I've left my luxuriously appointed red velvet seat in the front row at Sinclair Auditorium, charges and counter charges and big promises still ringing in my ears. The Show at Coe is history.
Gov. Chet Culver and former Gov. Terry Branstad did battle for 60 minutes. And the race for governor probably didn't change a whole lot. That's bad news for Culver, who polls say is trailing badly. He peppered the outfield with singles, but he needed a home run. Sort of like the Twins. Don't get me started.
So how did the candidates do, based on the scorecard I published this a.m.?
Answering Questions -- They did a much better job tonight than they did in Sioux City. At one point, Culver tried to use a question about casino expansion to explain how his I-JOBS bonds will be paid off by gamblers, many from out of state, not average Iowa taxpayers. Branstad chided him by saying, "I'll answer the question." But then he turned his answer into a shot at Culver over questionable contributions he got from Fort Dodge casino boosters.
The gambling tussle was one of the debate's better moments. Branstad got in his shot, but Culver fired back that the original bills opening the door to Iowa's gambling gold rush bear Branstad's John Hancock. I scored that one for Culver. I find it tough for Branstad to portray himself as anti-gambling as the father of the casino feast.
Details -- There were moments of explanation. Branstad got into his plans for making the Iowa Department of Economic Development a public-private partnership. He still hasn't explained how that improves a lack of oversight he contends plagues the Culver-era department.
"Reckless and Irresponsible" and "Unprecedented" -- Correct me if I'm wrong, but, miraculously, I don't think either candidate fell back on those chestnuts. Points galore.
Branstad did introduce "whiplash" to describe Culver's binge/purge budgeting practices.
Flood mitigation/Watershed Management -- A plan proposed by Mayor Ron Corbett, who both candidates love to death, incidentally, to pay for flood protection with state sales tax proceeds sparked an interesting exchange. Branstad said the plan is worth exploring. Culver endorsed it and accused Branstad of being against it before he was in favor of exploring it. To be fair, Branstad never opposed the plan, but does oppose another Corbett-backed plan for allowing cities to boost hotel/motel taxes from 7 to 9 percent. The governor go mixed up.
There was the usually back and forth over who blew the epic flood under their watch -- 1993/2008 -- but there was no mention of retired generals. Score.
Culverisms -- Dang. Not a one. No brain suck. This displeases me, but good for the governor.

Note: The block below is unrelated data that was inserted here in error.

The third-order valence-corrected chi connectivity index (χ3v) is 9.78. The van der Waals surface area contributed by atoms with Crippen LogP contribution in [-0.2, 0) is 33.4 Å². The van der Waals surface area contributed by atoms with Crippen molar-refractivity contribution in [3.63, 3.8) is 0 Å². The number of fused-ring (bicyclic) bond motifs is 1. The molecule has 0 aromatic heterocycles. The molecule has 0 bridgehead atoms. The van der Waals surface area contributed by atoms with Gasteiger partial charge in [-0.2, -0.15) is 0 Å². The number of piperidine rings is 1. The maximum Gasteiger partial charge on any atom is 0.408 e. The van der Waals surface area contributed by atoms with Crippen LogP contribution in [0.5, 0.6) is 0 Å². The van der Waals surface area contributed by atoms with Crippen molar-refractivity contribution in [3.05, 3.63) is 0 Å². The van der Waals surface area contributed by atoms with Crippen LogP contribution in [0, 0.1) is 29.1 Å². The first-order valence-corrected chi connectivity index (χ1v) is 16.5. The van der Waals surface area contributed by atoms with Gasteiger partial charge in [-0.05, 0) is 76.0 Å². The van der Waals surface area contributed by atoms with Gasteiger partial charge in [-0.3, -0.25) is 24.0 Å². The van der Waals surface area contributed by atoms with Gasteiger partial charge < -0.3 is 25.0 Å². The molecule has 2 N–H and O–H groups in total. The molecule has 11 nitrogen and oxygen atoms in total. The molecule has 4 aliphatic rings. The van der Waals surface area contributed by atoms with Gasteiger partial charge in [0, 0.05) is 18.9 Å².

Wayback Machine -- "Back when I was governor" was uttered early and often by the former, four-term governor. But I thought Branstad did a good job emphasizing his steady-hand-here-to-clean-up-the-mess theme. He tried to stay above the fray, and did a better job this time than in the first debate when it looked like he was letting Culver get underr his skin. This time, at least twice, he refused to even rebut Culver's charges.
Hyperbole Highway -- These things are sometimes hard to judge, but I think Culver went down this road a couple of times. First, he accused Branstad of favoring moving Iowa jobs to Mexico. Later, he argued that Branstad's plan to lower commercial property taxes would cost $2 billion, which is a whoipping cost in need of elaboration. Branstad keeps promising to create 200,00 jobs, as if government action actually creates jobs.
Culver was at his best when he was pushing the notion that Branstad broke promises before and will again. It's his campaign's strongest argument. At one point he said Branstad is a "serial promise maker and a habitual promise breaker when it comes to jobs." Good line.Surprises -- Sadly, no big ones. Although I was a little surprised how the same-sex marriage/judicial independence issue fired up the auditorium. Culver said the only impact of the Supreme Court's ruling for marriage equity is that people get to live their lives and make their own decisions. He called for continued judicial independence. Branstad said an issue of this "magnitude" deserves a public vote, to which someone in the audience yelled "Why can't I vote on your marriage?" or soemething to that effect. Both candidates' responses drew cheers from their respective camps. Guess the marriage issue remains hot. Not as hot as the temperature in the auditorium, maybe, but still hot.